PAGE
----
Title image by Stefan Kunze

  • The Many Faces of Coffee

    “Coffee Honey” – the first time I saw this, I was exploring the original Akha Ama Cafe in Chiang Mai, Thailand.

    I was doing as I do when checking out a new cafe – tasting their coffees and just letting my eyes wander around the shop.

    I usually ignore the pastry display cases, because well…I’m there for coffee, not undeniably deliciously flaky pastries that I clearly have no need for (temptation is always hiding under those lights). In this case, my eye caught on the tiny 4 oz jars simply labeled ‘Coffee Honey.’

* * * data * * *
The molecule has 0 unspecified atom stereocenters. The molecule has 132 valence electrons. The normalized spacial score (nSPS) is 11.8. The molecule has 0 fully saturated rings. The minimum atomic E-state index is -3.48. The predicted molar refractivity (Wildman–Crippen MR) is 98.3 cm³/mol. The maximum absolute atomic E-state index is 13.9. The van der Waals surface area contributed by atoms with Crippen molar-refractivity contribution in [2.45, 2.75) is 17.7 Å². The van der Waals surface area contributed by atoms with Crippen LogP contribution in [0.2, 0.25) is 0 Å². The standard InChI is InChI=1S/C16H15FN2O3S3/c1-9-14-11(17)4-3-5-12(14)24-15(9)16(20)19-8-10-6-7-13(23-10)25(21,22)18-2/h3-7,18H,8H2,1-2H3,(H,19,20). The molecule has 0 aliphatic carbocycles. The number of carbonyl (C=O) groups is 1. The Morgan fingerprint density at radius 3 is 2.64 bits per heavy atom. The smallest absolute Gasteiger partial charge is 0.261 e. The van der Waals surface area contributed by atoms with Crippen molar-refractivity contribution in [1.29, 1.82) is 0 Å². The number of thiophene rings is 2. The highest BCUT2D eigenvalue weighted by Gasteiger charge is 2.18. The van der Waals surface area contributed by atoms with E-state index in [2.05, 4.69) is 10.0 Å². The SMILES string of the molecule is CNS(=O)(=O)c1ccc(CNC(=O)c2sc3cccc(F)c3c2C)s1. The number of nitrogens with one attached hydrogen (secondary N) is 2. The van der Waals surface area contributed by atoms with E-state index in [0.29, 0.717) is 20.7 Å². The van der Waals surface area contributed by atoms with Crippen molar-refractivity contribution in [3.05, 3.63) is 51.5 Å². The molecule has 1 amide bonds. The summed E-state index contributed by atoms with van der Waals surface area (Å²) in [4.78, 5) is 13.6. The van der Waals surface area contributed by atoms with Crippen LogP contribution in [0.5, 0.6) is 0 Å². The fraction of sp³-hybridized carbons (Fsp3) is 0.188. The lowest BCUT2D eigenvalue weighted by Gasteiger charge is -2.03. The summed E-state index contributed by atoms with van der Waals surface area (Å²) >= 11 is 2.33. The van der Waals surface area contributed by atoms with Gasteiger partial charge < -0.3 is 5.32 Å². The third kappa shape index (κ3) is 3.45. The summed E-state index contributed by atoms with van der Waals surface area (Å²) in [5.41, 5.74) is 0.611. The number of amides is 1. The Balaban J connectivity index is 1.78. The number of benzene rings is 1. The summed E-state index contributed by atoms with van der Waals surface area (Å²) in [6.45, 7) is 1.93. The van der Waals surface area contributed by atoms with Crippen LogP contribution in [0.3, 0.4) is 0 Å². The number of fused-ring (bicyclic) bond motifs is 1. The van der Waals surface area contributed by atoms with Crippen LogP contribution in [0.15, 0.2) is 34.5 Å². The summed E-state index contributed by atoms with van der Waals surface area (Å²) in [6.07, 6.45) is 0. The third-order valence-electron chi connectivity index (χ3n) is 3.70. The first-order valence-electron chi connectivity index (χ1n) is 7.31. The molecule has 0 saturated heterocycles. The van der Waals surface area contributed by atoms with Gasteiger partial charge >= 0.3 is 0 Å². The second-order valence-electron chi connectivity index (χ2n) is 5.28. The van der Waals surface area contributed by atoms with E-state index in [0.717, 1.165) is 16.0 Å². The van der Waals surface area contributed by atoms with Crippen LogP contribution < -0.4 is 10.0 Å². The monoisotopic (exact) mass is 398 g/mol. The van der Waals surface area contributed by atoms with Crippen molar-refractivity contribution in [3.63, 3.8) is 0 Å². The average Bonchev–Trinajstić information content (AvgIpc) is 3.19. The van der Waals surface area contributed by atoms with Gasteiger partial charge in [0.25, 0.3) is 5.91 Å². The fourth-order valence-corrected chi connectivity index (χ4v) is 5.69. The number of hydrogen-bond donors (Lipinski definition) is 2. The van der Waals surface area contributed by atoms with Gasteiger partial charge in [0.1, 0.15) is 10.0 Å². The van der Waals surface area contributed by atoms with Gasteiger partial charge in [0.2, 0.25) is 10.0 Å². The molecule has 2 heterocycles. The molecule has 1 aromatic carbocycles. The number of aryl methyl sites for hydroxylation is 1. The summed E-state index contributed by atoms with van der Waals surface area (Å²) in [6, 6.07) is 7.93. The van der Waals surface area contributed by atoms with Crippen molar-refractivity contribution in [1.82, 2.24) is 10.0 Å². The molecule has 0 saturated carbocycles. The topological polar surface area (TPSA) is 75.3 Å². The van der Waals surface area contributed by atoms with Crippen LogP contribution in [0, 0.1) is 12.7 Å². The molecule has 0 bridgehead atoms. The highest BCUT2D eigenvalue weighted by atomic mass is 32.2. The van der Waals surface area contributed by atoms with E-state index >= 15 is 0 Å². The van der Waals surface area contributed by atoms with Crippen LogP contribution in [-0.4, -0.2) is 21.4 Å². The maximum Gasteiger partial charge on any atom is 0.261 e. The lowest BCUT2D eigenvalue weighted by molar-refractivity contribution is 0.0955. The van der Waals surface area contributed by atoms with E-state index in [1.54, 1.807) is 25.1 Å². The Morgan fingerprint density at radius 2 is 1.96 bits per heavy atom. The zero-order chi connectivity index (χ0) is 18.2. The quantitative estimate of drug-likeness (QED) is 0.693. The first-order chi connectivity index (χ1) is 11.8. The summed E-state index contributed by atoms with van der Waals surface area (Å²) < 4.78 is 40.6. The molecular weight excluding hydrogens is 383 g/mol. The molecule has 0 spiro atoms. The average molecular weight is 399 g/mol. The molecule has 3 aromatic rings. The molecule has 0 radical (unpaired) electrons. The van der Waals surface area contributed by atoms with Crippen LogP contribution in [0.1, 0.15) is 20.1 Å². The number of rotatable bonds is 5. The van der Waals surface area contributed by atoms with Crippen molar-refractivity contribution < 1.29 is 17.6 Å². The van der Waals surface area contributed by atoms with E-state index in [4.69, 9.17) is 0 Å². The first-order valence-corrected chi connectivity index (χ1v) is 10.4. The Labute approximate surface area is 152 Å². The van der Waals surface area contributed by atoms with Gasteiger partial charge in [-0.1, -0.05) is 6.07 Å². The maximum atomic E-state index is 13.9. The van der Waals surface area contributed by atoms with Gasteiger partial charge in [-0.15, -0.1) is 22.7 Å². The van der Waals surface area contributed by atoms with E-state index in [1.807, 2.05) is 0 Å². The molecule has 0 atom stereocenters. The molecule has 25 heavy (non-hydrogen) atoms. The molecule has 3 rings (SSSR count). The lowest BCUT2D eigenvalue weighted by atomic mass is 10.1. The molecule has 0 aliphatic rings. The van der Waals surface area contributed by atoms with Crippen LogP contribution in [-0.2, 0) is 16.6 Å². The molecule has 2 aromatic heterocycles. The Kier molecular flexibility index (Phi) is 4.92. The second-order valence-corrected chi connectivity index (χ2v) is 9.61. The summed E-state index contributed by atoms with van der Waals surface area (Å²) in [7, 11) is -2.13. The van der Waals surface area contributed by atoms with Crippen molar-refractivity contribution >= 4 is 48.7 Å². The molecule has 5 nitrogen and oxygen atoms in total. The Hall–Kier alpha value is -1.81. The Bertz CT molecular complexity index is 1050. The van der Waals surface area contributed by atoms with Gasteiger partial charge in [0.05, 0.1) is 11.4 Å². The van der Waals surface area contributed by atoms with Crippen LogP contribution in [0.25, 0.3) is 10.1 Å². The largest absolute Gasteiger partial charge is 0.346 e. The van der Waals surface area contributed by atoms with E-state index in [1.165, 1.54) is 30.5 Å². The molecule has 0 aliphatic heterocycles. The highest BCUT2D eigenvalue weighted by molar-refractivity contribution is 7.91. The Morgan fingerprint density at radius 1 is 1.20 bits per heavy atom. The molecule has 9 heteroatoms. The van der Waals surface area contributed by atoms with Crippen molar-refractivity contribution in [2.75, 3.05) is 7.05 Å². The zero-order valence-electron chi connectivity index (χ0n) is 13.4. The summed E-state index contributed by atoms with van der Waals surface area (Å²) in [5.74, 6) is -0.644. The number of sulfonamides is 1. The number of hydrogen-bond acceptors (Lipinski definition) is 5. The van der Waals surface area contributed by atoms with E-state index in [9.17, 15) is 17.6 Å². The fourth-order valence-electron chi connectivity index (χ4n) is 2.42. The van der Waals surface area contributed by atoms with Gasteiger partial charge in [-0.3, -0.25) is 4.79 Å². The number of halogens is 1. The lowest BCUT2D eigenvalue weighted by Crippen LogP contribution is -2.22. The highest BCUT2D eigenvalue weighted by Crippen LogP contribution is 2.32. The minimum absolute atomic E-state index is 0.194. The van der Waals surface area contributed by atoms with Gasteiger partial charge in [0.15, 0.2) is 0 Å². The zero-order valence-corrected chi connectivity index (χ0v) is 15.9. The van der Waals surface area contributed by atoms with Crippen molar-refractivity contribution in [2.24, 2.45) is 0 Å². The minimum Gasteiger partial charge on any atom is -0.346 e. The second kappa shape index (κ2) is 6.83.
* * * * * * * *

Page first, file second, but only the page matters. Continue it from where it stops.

“Excuse me!” I said with an open smile. Side note: a smile takes you miles further than any other facial expression. I would say ‘especially in Thailand,’ which is known as ‘The Land of Smiles’ – but I think this applies anywhere. In Thailand though, it seems you can say anything so long as there is a smile with it. In any case, I was curious about this honey.

    Coffee Honey

    “Is this Honey made for coffee, or made with coffee in it?” I was imaging one of two scenarios. That this was just poor translation / an awkward attempt at marketing (it’s honey we made specifically for coffee!) – in Thailand it is pretty ordinary to see completely false claims about products right out in the open – or they had some strange concoction involving mixing coffee with honey.

    Well, I was straight wrong on all accounts.